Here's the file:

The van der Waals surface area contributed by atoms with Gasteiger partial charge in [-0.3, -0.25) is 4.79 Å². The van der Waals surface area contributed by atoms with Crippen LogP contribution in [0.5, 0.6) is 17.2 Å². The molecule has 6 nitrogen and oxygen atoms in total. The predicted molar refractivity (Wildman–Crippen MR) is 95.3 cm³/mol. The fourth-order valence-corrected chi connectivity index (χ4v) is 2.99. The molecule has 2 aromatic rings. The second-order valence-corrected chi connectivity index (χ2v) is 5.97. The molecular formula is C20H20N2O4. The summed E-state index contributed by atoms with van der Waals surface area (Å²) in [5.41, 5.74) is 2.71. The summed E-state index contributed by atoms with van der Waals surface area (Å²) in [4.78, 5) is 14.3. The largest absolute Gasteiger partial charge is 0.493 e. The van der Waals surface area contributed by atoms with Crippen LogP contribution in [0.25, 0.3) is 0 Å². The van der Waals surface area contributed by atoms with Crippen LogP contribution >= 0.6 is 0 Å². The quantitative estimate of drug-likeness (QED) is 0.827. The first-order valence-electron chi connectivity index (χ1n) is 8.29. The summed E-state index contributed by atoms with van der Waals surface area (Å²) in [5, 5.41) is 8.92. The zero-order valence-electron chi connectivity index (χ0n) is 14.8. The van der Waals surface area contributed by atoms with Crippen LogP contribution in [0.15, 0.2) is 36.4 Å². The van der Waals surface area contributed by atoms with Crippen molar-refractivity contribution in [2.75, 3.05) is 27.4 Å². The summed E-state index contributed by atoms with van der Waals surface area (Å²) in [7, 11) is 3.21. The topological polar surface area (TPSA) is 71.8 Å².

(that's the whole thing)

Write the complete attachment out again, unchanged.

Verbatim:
The van der Waals surface area contributed by atoms with Gasteiger partial charge in [-0.3, -0.25) is 4.79 Å². The van der Waals surface area contributed by atoms with Crippen LogP contribution in [0.5, 0.6) is 17.2 Å². The molecule has 6 nitrogen and oxygen atoms in total. The predicted molar refractivity (Wildman–Crippen MR) is 95.3 cm³/mol. The fourth-order valence-corrected chi connectivity index (χ4v) is 2.99. The molecule has 2 aromatic rings. The second-order valence-corrected chi connectivity index (χ2v) is 5.97. The molecular formula is C20H20N2O4. The summed E-state index contributed by atoms with van der Waals surface area (Å²) in [5.41, 5.74) is 2.71. The summed E-state index contributed by atoms with van der Waals surface area (Å²) in [4.78, 5) is 14.3. The largest absolute Gasteiger partial charge is 0.493 e. The van der Waals surface area contributed by atoms with Crippen LogP contribution in [0.25, 0.3) is 0 Å². The van der Waals surface area contributed by atoms with Crippen LogP contribution >= 0.6 is 0 Å². The quantitative estimate of drug-likeness (QED) is 0.827. The first-order valence-electron chi connectivity index (χ1n) is 8.29. The summed E-state index contributed by atoms with van der Waals surface area (Å²) in [5, 5.41) is 8.92. The zero-order valence-electron chi connectivity index (χ0n) is 14.8. The van der Waals surface area contributed by atoms with Crippen LogP contribution in [0.15, 0.2) is 36.4 Å². The van der Waals surface area contributed by atoms with Crippen molar-refractivity contribution in [2.75, 3.05) is 27.4 Å². The summed E-state index contributed by atoms with van der Waals surface area (Å²) in [7, 11) is 3.21. The topological polar surface area (TPSA) is 71.8 Å².